Italy’s Prime Minister Giuseppe Conte has urged senators to back his government as it battles with the pandemic and faces a confidence vote which could prompt his resignation.
The upcoming Senate vote follows a vote in the Chamber of Deputies – the lower house – which he won by 321 to 259, securing an absolute majority.
Last week former PM Matteo Renzi pulled his party out of the ruling coalition over its handling of the pandemic.
That plunged the coalition into crisis.
Mr Conte only had a slim majority in the Senate even before Mr Renzi’s small, liberal Italia Viva party pulled out of the government.
The Senate vote result is expected some time after 19:00 (18:00 GMT) and it could leave Mr Conte short of a majority there. But if he wins the vote, even with no absolute majority (a majority of all the senators), he can stay in office.
Losing would force him to resign – but even then Italy could avoid a snap election, as President Sergio Mattarella could invite him to form a new coalition government.
In a speech to the Senate, Mr Conte said: “It’s very hard to govern in these conditions, with people who continuously place mines in our path and try to undermine the political balance patiently reached by the coalition”.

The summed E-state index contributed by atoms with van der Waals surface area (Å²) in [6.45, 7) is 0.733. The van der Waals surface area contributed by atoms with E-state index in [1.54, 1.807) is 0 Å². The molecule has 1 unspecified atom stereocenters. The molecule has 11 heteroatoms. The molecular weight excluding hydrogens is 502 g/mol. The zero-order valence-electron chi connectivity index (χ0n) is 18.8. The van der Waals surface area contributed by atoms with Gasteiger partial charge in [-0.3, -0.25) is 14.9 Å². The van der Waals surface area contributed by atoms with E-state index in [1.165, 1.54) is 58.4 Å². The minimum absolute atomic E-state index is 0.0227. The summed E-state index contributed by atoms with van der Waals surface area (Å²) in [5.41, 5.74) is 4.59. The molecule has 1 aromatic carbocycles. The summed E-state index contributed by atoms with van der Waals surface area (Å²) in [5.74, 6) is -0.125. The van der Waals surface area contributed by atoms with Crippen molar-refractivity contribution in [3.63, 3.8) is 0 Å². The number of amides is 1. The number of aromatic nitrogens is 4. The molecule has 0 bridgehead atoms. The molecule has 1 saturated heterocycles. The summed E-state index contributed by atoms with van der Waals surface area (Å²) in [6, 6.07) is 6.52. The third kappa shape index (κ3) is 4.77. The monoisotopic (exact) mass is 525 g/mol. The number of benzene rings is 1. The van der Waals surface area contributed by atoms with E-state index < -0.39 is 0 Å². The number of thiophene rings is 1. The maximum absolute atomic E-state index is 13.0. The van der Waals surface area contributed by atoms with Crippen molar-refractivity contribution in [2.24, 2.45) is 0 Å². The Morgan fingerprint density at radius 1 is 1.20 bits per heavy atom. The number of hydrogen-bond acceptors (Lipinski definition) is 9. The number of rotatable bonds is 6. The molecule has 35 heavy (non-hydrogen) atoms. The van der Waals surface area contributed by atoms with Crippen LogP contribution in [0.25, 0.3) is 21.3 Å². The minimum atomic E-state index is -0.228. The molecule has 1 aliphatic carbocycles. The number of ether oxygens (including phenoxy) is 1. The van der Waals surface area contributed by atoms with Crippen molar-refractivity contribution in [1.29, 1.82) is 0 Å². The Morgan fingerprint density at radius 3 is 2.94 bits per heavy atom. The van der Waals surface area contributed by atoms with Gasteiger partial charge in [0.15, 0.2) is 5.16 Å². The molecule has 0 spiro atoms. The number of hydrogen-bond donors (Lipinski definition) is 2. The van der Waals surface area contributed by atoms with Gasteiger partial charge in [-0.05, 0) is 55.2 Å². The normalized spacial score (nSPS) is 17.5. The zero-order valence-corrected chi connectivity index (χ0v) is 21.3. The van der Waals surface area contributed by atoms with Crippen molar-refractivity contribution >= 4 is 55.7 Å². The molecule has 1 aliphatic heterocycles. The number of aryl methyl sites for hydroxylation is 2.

The law professor, who has led a centrist coalition since 2018, said it was vital for Italy to maintain political cohesion faced with the “historic challenge” of the pandemic.
Italy has recorded 82,554 deaths linked to coronavirus – the second-highest official toll in Europe after the UK. It has more than 25,000 patients in hospital with Covid-19.
“Our energies should be totally, always, focused on urgent responses to the crisis gripping the country,” Mr Conte told senators.
“Whereas with this, especially in the eyes of those citizens watching us, our energies appear dissipated in often sterile contradictions, totally incomprehensible for those who face the daily fear of illness, the spectre of poverty.”
More on Italy’s Covid crisis:
What’s the political row about?
Mr Renzi objects to Mr Conte’s plans for spending €209bn (£186bn; $254bn) of EU recovery funds – part of a €750bn EU rescue for the Covid crisis.
Mr Renzi wants investment in the digital economy and green energy, and rejects Mr Conte’s plan to let technocrats, rather than MPs, decide spending priorities.
Italy was the epicentre of the pandemic in Europe last March, and its tranche of the EU aid is the largest.
Mr Renzi’s liberal Italia Viva, formed in 2019, polls less than 3% currently, and surveys suggest that right-wing parties would come top in a snap election, were one to be called two years ahead of schedule.